Spain's acting Prime Minister Mariano Rajoy wins support from centrists, Prime Minister Mariano Rajoy, Socialists (PSOE) ,spain general election, span opinion poll, spanish opinion poll 2016
Mariano Rajoy, Spain’s caretaker prime minister, boosted his prospects of remaining in office when, after eight months of deadlock, a centrist party agreed to back him in parliamentary confidence votes this week.
The pact unveiled on Sunday between Mr Rajoy’s conservative Partido Popular and the Ciudadanos movement comes after the dogged prime minister had struggled to win the backing of any of his rivals for months.
Without further support, Mr Rajoy will have to fight a third general election within a year — following inconclusive votes in December and June that left the PP with most seats in Spain’s lower house of parliament, but well short of a majority.
But the deal with Ciudadanos, which had previously insisted on his resignation, is likely to bolster his reputation as a survivor.
Despite his failures to triumph at the last two polls, Mr Rajoy, who only won a general election at his third attempt in 2011, has ridden out a series of corruption scandals affecting in his party, remaining firmly at the helm of the PP.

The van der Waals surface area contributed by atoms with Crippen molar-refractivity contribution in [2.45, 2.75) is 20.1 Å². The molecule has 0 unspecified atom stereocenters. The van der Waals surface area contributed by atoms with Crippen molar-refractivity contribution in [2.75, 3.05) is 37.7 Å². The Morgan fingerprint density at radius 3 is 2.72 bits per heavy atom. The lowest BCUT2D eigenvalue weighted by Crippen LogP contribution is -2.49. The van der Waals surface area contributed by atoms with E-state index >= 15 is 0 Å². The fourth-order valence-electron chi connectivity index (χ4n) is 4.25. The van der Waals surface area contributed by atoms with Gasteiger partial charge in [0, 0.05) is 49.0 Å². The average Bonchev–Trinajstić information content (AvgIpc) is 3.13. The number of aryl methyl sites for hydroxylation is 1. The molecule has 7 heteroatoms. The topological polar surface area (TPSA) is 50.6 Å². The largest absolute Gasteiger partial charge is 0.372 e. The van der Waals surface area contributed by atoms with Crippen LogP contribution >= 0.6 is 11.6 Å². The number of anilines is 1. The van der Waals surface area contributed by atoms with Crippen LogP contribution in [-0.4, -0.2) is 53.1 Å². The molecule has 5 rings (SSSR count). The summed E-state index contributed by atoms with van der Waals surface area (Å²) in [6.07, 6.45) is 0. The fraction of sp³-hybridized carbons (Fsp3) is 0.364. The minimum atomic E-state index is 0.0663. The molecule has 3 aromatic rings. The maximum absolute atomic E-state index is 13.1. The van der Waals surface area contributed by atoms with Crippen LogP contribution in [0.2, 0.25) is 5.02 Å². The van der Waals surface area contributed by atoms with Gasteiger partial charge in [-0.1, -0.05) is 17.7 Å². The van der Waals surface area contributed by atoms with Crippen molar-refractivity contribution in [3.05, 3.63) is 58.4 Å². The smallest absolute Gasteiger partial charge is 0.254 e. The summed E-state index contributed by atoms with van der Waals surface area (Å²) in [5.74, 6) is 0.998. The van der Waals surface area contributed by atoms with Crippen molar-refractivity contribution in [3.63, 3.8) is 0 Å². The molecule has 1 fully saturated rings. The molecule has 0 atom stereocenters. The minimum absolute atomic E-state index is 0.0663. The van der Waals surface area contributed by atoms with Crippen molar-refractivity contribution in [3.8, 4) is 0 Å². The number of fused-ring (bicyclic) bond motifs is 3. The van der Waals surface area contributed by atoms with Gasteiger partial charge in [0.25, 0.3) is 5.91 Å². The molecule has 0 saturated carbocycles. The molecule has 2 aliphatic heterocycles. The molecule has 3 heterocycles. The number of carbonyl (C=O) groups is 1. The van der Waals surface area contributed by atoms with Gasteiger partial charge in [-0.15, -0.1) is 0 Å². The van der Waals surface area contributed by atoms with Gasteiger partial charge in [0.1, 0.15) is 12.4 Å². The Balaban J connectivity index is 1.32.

On Wednesday, Mr Rajoy faces an investiture vote in parliament. With the backing of Ciudadanos he can rely on the support of 170 MPs, six short of the total he needs for an absolute majority. If he loses, which is widely expected, a second vote on Friday would take place in which he would require just a simple majority.
With the opposition Socialist so far refusing to countenance even abstaining in Friday’s vote, Mr Rajoy looks likely to fail and on Saturday conceded that the prospect of forming a government was “more a wish than a fact”.
The failed investiture votes would trigger the countdown to fresh elections, which could fall on Christmas Day.
Mr Rajoy lost his majority last December amid allegations of slush funds run for party members and kickbacks from construction contracts that helped persuade voters to back fledgling parties such as Ciudadanos and the leftwing Podemos party.